|Lawmakers on Capitol Hill finally awake from their post-9/11 stupor, not to protect your civil liberties or mine, nor the Constitutional protections afforded to citizens, protesters and journalists, but to protect their own. That said, members of Congress, led by the possibly under investigaton (or is that "not under investigation?") House Speaker Dennis Hastert and his Democratic counterpart Nancy Pelosi, finally got into the face of the POTUS over the administration's trashing of the separation of powers via Al Gonzales' Saturday FBI raid on the office of Louisiana Congressman William Jefferson. And lo and behold, the president blinked:
WASHINGTON (AP) -- President Bush stepped into the Justice Department's constitutional confrontation with Congress on Thursday and ordered that documents seized in an FBI raid on a congressman's office be sealed for 45 days.
The president directed that no one involved in the investigation have access to the documents taken last weekend from the office of Rep. William Jefferson, D-Louisiana, and that they remain in the custody of the solicitor general.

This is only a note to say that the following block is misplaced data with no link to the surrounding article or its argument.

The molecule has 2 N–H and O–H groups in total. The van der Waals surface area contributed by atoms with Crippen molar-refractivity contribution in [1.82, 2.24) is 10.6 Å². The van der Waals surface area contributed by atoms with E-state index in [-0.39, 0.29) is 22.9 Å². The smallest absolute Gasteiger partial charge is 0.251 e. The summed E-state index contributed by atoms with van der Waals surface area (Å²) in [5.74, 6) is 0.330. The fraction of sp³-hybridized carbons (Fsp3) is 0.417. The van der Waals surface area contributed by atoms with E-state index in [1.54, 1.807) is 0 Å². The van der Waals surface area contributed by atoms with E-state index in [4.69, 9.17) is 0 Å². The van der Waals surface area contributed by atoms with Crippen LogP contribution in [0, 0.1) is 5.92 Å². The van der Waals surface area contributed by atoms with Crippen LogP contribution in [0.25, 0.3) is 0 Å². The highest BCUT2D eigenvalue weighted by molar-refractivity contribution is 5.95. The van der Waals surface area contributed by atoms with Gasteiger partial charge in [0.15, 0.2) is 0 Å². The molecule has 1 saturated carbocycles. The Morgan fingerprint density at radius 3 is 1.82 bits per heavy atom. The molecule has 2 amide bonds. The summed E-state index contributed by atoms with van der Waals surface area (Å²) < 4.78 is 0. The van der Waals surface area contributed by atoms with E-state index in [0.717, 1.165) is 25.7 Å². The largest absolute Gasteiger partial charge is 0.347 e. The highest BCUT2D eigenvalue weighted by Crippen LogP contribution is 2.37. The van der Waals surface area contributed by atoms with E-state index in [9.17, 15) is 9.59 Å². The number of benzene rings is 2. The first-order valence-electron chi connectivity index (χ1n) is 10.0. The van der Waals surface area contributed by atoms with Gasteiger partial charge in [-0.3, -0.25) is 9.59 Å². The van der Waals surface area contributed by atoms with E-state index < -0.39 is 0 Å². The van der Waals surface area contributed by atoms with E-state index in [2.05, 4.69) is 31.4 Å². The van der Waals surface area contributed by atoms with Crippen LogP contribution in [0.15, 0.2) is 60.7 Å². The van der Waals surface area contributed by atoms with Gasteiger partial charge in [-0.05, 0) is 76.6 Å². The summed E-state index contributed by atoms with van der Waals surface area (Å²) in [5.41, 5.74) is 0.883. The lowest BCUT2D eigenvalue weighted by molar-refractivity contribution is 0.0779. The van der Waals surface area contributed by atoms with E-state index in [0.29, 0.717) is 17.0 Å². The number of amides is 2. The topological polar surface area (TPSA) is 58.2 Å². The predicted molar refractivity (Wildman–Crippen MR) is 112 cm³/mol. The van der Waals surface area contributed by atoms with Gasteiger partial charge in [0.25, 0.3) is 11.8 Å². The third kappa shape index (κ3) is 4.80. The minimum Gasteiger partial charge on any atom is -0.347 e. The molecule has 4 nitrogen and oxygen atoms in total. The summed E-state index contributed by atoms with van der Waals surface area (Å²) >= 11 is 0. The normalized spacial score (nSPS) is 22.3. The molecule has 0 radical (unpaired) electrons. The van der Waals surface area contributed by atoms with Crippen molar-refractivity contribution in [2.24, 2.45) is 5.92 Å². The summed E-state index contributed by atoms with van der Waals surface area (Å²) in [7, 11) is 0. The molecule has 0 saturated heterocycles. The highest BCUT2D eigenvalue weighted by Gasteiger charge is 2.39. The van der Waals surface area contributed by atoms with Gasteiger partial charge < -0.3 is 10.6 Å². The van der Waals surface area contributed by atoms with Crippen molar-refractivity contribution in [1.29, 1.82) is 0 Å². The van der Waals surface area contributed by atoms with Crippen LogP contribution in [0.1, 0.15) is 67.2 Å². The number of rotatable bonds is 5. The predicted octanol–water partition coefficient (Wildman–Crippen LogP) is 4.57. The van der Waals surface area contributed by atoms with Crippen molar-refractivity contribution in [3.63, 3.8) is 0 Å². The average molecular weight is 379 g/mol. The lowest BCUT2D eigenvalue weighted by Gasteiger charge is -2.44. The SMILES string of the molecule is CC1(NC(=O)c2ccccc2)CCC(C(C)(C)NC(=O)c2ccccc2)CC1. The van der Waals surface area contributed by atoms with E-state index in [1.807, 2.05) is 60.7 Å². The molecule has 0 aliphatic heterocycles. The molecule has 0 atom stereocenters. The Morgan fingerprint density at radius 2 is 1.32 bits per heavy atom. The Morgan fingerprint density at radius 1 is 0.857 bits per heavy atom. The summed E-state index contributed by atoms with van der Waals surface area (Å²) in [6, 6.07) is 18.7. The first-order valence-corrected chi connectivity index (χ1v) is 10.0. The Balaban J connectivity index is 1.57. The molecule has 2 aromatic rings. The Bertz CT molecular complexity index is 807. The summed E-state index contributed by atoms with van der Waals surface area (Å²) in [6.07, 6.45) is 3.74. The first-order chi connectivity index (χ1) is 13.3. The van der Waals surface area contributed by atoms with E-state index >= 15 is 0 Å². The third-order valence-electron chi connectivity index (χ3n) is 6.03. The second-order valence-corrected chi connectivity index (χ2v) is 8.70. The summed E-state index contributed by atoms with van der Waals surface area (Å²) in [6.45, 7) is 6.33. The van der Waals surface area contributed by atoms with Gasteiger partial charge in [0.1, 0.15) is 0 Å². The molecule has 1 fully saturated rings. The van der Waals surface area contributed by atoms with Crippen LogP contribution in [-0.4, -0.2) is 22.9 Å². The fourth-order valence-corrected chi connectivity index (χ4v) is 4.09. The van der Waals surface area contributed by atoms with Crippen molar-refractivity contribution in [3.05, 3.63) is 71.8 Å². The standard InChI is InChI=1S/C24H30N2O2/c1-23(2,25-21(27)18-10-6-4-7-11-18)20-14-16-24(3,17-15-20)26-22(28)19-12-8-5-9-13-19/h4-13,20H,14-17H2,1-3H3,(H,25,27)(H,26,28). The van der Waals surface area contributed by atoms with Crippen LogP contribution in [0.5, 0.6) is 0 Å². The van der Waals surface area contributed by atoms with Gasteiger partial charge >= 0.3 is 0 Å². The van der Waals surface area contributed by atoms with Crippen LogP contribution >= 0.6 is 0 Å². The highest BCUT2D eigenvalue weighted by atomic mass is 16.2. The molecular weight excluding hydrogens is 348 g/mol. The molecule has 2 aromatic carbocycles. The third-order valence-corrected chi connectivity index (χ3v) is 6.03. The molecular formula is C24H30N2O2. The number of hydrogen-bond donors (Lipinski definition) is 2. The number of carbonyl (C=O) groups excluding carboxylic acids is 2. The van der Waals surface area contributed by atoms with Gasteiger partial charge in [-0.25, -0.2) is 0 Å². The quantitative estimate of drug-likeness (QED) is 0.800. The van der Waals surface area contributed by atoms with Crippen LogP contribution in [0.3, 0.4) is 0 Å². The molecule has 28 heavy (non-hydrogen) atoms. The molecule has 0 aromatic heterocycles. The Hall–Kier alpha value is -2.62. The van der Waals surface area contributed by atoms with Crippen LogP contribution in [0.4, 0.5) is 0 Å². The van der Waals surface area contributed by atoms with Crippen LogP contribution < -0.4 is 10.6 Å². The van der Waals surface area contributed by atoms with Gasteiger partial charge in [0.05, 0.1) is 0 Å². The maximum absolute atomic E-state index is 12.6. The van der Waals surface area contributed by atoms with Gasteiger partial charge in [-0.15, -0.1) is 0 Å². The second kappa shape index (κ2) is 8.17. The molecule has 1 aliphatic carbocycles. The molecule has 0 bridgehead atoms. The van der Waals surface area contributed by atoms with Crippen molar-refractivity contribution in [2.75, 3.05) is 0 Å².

Bush's move was described as an attempt to cool off a heated confrontation between his administration and leaders of the House and Senate. (Watch Bush intervenes in criminal probe -- 2:08)
"This period will provide both parties more time to resolve the issues in a way that ensures that materials relevant to the ongoing criminal investigation are made available to prosecutors in a manner that respects the interests of a coequal branch of government," Bush said.
In a statement, Bush said he recognized that Republican and Democratic leaders in the House had "deeply held views" that the search on Jefferson's Capitol Hill office violated the Constitution's separation of powers principles. But he stopped short of saying he agreed with them.
And while many pundits on the left and right have shrugged off the Jefferson raid (because many people have written him off as corrupt -- which he very likely is) to me, the Constitutional issue is clear: the executive branch cannot turn the legislative branch into a subordinate that it can sick the FBI on at will. Clearly, this was a bridge too far for members of Congress, many of whom, including possibly Hastert, clearly have self-serving reasons for finally standing up to the president, given that many of them cuold face Abramoff-releated corruption probes of their own that could put them in the crosshairs of an overly muscular Justice Department. They stood up. Bush stood down. It's a first for this administration. Unfortunately, I have no illusions that this signals the dawn of a Congress newly awakened to its Constitutional oversight role, when it comes to our civil liberties, as opposed to theirs.
But a girl can dream.
Tags: William Jefferson, Corruption, Politics, separation of powers, Bush Administration, Constitution, Congress, Dennis Hastert,